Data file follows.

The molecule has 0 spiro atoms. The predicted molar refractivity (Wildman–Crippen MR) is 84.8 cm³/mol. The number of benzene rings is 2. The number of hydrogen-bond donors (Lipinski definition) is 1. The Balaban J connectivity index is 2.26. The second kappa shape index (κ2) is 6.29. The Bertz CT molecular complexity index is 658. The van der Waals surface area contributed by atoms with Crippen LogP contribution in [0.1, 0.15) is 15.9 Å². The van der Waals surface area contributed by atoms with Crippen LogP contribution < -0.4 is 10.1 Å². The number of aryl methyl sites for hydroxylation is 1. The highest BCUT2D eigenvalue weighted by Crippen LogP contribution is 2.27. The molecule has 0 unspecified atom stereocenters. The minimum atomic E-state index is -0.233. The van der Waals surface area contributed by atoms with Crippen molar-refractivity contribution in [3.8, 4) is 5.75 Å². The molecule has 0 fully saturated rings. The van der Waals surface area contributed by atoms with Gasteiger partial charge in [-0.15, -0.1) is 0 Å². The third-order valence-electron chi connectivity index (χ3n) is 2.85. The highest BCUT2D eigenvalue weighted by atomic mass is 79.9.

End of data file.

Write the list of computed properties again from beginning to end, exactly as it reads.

The molecule has 0 spiro atoms. The predicted molar refractivity (Wildman–Crippen MR) is 84.8 cm³/mol. The number of benzene rings is 2. The number of hydrogen-bond donors (Lipinski definition) is 1. The Balaban J connectivity index is 2.26. The second kappa shape index (κ2) is 6.29. The Bertz CT molecular complexity index is 658. The van der Waals surface area contributed by atoms with Crippen LogP contribution in [0.1, 0.15) is 15.9 Å². The van der Waals surface area contributed by atoms with Crippen LogP contribution < -0.4 is 10.1 Å². The number of aryl methyl sites for hydroxylation is 1. The highest BCUT2D eigenvalue weighted by Crippen LogP contribution is 2.27. The molecule has 0 unspecified atom stereocenters. The minimum atomic E-state index is -0.233. The van der Waals surface area contributed by atoms with Crippen molar-refractivity contribution in [3.8, 4) is 5.75 Å². The molecule has 0 fully saturated rings. The van der Waals surface area contributed by atoms with Gasteiger partial charge in [-0.15, -0.1) is 0 Å². The third-order valence-electron chi connectivity index (χ3n) is 2.85. The highest BCUT2D eigenvalue weighted by atomic mass is 79.9.